With the festival and events industry having been through a turbulent few years, the recently held Australian Festival Industry Conference delivered the opportunity to hear many positive stories and to reconnect IRL, sharing insights and advice on the future direction for festivals in Australia.
Providing a snapshot of some of the key learnings from the conference sessions, Linda Tillman shares:
Although we may feel like there is digital fatigue, livestreaming events is a great opportunity for festivals to reach a broader market. A great example is Mt Isa Rodeo.
There are exciting opportunities for festivals to use extended realities such as virtual reality, augmented reality and mixed reality – the merging of real and virtual worlds to produce new environments and visualisations, where physical and digital objects co-exist and interact in real time. Mixed reality does not exclusively take place in either the physical world or virtual world, but is a hybrid of augmented reality and virtual reality.
Melbourne’s augmented art trail, AR.Trail is a great case study to demonstrate this opportunity (see video below)
VRHAM – Hamburg’s Virtual Reality and Art Festival is a global benchmark in mixed reality and hybrid festivals.
Preparing for natural disasters
Risk management used in event planning reduces risk to a tolerable level - we need to balance the event experience.
It is not good enough to simply document a plan, you need to rehearse duties and responsibilities within the plan. Walk the site, rehearse scenarios.
Use a ‘critical friend’ - a middle ground advisor between an enforcement officer and event organisers who look at the event site and understand the festival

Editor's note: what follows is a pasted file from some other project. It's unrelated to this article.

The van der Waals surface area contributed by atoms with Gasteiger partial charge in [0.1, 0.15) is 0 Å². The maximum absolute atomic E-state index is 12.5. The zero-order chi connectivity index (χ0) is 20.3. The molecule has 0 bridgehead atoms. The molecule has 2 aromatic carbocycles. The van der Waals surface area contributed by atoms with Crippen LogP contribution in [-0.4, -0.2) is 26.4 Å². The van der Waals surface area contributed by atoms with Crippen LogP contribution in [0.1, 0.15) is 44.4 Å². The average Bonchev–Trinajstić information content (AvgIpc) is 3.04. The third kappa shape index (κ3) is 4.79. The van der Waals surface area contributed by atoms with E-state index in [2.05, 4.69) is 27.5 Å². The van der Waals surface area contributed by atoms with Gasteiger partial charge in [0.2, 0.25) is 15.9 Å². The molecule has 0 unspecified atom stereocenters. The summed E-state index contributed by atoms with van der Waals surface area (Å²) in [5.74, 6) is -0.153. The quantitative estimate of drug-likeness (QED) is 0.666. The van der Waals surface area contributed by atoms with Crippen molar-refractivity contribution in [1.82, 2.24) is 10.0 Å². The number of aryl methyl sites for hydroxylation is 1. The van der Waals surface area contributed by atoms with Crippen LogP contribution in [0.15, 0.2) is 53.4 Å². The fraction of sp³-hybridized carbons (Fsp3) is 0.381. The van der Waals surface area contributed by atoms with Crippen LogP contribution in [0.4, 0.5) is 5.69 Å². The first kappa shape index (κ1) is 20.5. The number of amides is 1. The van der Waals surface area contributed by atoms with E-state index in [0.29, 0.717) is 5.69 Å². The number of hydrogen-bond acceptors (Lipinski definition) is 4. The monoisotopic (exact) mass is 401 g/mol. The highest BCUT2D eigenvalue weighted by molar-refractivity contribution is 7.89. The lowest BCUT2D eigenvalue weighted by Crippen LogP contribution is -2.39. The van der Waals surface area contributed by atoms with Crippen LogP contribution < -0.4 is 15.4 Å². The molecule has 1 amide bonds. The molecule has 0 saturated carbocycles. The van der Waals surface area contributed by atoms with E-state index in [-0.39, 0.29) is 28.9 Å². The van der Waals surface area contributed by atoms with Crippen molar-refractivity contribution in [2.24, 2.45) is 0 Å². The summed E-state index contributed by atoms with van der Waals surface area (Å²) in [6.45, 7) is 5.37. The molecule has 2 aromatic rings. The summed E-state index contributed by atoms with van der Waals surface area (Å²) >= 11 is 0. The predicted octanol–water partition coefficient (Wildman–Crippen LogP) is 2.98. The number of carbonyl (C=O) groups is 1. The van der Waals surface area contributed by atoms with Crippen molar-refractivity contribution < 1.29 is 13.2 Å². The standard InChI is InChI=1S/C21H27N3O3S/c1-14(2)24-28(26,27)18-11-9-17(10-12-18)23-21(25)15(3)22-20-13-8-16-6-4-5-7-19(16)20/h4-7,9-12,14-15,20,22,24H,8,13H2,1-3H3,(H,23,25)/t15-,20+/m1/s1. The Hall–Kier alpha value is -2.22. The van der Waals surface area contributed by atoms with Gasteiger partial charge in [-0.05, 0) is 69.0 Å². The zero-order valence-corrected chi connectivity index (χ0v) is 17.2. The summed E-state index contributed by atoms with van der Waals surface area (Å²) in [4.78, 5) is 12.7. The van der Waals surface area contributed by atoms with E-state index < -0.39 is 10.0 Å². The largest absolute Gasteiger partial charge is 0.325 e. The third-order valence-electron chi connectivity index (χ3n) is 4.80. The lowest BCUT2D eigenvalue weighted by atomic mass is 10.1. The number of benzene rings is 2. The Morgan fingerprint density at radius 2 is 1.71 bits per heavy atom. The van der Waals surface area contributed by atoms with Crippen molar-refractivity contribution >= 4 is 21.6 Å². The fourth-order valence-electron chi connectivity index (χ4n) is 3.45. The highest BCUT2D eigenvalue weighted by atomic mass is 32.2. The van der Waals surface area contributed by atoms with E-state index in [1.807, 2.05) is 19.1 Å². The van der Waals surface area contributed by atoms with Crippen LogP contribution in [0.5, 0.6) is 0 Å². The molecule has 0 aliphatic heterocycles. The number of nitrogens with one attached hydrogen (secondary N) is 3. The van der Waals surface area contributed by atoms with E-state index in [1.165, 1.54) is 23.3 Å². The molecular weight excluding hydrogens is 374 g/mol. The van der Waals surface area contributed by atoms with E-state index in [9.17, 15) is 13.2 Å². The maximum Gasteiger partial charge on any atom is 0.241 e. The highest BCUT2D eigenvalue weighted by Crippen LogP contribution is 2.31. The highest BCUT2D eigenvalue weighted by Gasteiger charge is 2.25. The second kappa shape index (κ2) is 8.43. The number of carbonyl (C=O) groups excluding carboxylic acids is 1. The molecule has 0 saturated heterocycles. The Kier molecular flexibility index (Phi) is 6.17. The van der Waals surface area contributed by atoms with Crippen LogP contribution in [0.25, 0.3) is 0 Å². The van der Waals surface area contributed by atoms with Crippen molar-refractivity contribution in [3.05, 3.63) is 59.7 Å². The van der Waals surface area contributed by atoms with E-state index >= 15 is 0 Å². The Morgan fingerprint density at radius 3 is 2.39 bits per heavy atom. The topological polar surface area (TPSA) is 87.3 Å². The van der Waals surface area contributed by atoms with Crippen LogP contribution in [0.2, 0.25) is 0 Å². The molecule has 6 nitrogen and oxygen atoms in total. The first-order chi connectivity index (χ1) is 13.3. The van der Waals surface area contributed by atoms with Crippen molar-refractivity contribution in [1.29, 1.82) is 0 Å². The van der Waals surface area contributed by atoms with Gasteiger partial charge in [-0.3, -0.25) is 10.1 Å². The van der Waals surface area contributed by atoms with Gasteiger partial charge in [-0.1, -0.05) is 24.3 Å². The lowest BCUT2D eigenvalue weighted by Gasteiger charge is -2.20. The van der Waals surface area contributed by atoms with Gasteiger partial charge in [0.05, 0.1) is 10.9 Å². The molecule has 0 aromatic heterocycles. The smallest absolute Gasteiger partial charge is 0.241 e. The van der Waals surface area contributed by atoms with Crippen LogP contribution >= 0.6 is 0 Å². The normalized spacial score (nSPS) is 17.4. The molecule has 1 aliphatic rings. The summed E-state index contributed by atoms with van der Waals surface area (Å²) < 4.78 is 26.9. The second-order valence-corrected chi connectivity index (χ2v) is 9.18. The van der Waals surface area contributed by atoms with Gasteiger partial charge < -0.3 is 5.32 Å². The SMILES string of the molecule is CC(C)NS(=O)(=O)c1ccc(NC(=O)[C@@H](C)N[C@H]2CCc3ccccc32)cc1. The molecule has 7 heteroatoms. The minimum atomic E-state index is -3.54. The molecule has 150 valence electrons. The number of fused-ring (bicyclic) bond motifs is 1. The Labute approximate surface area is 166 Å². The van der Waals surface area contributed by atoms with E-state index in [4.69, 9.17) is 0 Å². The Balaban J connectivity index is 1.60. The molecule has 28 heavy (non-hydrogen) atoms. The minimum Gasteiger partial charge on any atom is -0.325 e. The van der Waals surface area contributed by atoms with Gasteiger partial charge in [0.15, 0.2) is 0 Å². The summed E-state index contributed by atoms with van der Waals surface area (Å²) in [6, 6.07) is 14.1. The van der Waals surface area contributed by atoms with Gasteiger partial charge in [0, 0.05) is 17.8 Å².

Leadership and crisis management
The presentation by Stagekings who provide creative stages and structures was very inspiring.
Some words of advice for other organisations and festival teams…
Continuous improvement - don’t rest once you think you’ve got it right
It’s ok to make mistakes - just don’t give up
Train staff and be transparent with them
Don’t rely on one source of income
The most important thing is your people - your key to success
Own every aspect of the business
Jeremy Fleming, Director of Stagekings, recommends Extreme Ownership as a must-read if you want inspiration on leadership and crisis management.
Igniting your festival’s creative program
Gill Minervini, Director of Vivid Sydney, reminded us that creativity and events are like a fire - look after it and it will prosper, leave it and it will fizzle out. She also shared the following tips for festivals organisers (among many other great insights):
Make space for creativity
Expose yourself to new experiences
Think outside your box – it can be small things outside of what you normally do
One size doesn’t fit all
Can you make a new thing out of an old thing?
When do you have time to get new ideas? Are you aware of when you have new ideas? e.g. running, in the shower, walking the dog
It’s when you create a 360 degree experience that you immerse people in it - consider all the senses
We are in the business of making memories for people - don’t forget that!
Workforce skills and labour shortages
The crisis facing the industry right now is lack of skilled event staff - we cannot operate our events without them….will we have to scale back our events to handle this?
Youth are looking for flexibility in employment – our work opportunities need to be flexible